You know when you go abroad on holiday, especially to somewhere you haven’t visited before, you get that momentary sense of unease? Things are different from what we know and experience at home. We can, if we’re not careful, fall into the trap of unfamiliarity breeding contempt. If only everything were the same, because naturally ours is better.
For those of us though who taken the next step and moved abroad, this initial response diminishes over time. Once we get a handle on how to carry out the basic tasks required to survive, it’s as if the scales fall from our eyes and we see things as they truly are.
Last week The Common Weal published its book Sorted: a handbook for a better Scotland. I haven’t read it yet, nor am I likely to do so until I visit home again and purchase a copy. Thanks to Brexit the import duties and taxes levied on everything entering the EU from the UK, mean that the costs are prohibitive. Well done Farage and Co.
The publication of Sorted got me thinking though. Based on my experience, which is far from unique, what are the things that I would like to see working differently in an independent Scotland. By that I don’t mean the highbrow, intellectually challenging issues, but those things which have a direct impact on our everyday lives.
I live in a country of 5,500,000 people, the vast majority of whom live in the south. Sound familiar? Well Finland is a bit like Scotland, only much much bigger, and of course colder. This weekend Scotland has been blanketed in snow. Where I live we have had over 40cms in two days but it’s as if it doesn’t exist. Everything runs as normal, there is very little, if any, disruption. Of course the Finns are experts in dealing with snow, everybody knows that. But they are also quite good at other things as well, things which could be equally successful in an independent Scotland.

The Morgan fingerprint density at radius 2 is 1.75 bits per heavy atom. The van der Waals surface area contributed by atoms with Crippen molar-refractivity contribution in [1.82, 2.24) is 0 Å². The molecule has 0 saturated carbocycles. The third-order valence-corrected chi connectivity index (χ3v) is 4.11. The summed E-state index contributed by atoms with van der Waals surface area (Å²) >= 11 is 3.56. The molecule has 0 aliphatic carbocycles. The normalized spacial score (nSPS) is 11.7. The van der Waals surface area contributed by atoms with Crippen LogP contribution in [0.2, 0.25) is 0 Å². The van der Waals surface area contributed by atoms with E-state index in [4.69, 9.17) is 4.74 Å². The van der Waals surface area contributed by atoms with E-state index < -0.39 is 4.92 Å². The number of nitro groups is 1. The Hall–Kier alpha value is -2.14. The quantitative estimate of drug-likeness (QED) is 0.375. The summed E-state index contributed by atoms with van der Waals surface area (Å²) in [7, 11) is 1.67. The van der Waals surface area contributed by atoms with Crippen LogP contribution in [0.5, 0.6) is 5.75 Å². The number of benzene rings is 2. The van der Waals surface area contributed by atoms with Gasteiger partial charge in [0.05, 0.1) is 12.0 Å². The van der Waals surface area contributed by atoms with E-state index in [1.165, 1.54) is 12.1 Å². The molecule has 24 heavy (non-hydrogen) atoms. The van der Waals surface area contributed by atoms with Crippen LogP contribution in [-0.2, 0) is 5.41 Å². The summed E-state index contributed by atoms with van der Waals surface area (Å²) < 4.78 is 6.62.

Let’s take public transport as an example. Here we actually have an integrated transport system. How novel is that? Okay, but what does that actually mean? Let me tell you.
I live in a commuter town about 23 kilometres North of Helsinki, just on the edge of the Capital Region. A ticket to travel into Helsinki on public transport costs me €5.70. Next month the cost of the ticket will decrease to €4.50. When was the last time you heard of a price decrease on public transport in Scotland?
So what do I get for my €5.70? Well, first off the ticket has a “lifespan” of 80 minutes. It is deliberately designed to allow customers to get to their destination within the Capital Region without having to buy a second ticket. The train journey into Helsinki central station takes 18 minutes and from there I can use the same ticket to take a bus, take a tram, take the metro or even take the ferry to Soumenlinna, the island fortress at the outer approaches to Helsinki harbour (a “must see” if you every come here). Imagine that, a system which actually puts the needs of the paying customer first.
If such a system can operate successfully in Finland, why couldn’t a similar system operate successfully in Scotland. What it needs is the vision, the determination and the political will to make it happen. Perhaps one day…